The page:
Introduction: Over fifty million people reside in rural America. However, the impact of patient rurality on colon cancer care has been incompletely characterized. We hypothesize that patient rurality impacts colon cancer care quality measures. Methods:Using the 1996-2008 California Cancer Registry, we identified 123,129 patients with stage 0-IV colon cancer. Baseline characteristics were compared by rurality status. Controlling for covariates, multivariate regression models were used to examine the impact of rurality on stage, adequate lymphadenectomy and receipt of chemotherapy. Cox proportional hazards was used to examine cancer specific survival. Results: Of our cohort, 18,735 (15%) resided in rural areas. Rural residence was associated with white or American Indian race. Controlling for covariates, our multivariate models demonstrate that rurality was associated with later stage of diagnosis, inadequate lymphadenectomy and inadequate receipt of chemotherapy. In addition, rurality was associated with worse cancer specific survival. Conclusions: A significant proportion of patients treated for colon cancer live in rural areas. Yet, rural residence is associated with later stage, poor adherence to quality measures and poorer survival. Future quality improvement measures should target rural patients to ensure both that structure of care is optimal and that appropriate processes of care are followed.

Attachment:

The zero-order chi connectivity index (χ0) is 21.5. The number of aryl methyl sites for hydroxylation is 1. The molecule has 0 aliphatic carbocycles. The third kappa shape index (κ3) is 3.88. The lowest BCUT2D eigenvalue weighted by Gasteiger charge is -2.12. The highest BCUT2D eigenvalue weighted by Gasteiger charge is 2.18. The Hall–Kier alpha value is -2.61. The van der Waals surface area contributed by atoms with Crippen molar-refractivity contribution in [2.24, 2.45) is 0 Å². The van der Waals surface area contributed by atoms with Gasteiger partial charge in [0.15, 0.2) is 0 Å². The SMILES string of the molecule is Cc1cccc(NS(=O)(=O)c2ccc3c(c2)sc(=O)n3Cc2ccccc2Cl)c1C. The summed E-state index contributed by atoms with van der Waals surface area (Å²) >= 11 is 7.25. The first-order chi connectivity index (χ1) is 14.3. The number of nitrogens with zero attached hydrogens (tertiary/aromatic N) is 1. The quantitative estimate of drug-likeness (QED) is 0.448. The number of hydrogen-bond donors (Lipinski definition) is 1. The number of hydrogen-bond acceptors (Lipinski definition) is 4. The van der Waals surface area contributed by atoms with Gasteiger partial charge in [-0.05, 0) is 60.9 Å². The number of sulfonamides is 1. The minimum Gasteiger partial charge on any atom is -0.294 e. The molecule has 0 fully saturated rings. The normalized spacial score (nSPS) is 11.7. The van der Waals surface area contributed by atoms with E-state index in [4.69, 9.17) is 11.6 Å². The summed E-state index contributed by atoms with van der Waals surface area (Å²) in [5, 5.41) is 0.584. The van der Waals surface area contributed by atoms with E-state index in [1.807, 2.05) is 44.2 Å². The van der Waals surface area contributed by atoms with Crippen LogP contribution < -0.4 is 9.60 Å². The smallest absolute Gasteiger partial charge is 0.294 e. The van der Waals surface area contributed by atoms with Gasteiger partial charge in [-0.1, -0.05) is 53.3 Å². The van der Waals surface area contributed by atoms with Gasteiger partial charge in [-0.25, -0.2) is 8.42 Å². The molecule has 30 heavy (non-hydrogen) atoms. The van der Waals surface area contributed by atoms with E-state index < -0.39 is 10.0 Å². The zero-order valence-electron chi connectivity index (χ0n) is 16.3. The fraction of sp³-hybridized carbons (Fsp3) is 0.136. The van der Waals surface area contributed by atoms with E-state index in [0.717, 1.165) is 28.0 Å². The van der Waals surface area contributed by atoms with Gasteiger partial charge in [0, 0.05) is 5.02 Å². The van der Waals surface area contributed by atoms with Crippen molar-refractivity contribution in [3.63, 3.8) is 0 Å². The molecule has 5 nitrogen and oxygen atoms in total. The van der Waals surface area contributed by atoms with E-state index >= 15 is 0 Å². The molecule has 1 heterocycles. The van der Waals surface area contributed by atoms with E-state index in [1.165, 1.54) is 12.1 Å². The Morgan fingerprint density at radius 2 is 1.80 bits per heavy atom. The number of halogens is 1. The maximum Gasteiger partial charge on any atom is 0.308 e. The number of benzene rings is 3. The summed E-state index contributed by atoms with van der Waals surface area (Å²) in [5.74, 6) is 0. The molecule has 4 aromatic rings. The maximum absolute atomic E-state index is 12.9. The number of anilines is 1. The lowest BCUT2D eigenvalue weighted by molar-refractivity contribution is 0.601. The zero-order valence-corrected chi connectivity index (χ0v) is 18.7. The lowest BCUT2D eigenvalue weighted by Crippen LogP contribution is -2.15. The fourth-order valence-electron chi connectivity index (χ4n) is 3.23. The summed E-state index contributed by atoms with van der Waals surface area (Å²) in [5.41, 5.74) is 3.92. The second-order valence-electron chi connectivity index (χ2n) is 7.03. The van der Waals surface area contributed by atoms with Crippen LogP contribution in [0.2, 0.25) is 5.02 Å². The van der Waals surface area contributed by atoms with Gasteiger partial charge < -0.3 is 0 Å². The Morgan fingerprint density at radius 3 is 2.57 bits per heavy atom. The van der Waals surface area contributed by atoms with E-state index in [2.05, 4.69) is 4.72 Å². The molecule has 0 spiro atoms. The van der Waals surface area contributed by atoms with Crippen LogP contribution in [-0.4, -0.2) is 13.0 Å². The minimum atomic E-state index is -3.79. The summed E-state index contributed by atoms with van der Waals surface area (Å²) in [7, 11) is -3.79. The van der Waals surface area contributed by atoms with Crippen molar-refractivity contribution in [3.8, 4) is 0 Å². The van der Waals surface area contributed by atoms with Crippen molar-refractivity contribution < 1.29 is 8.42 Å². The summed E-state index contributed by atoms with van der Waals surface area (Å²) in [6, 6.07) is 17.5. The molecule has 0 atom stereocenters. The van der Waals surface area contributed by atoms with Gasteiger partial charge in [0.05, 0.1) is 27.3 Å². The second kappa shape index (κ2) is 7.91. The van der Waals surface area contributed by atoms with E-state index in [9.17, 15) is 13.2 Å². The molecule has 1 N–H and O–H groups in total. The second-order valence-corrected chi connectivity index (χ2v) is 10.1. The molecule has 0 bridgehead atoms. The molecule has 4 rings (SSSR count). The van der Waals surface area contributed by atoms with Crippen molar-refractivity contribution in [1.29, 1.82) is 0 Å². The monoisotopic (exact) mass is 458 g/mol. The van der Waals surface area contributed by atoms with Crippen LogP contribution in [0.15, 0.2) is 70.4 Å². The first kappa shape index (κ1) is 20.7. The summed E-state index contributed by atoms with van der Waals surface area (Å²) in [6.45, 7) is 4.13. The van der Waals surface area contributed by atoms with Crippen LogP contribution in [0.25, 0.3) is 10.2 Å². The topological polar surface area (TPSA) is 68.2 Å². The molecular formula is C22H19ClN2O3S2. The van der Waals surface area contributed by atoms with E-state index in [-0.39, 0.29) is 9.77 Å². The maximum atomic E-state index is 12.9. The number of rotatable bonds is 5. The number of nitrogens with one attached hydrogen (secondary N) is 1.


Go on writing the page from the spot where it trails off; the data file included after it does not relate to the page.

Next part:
University of Minnesota M.S. thesis. June 2013. Major: Clinical Research. Advisor: David A. Rothenberger, MD. 1 computer file (PDF); vi, 22 pages.
Chow, Christopher J..
Does patient rurality predict quality colon cancer care? a population based study.
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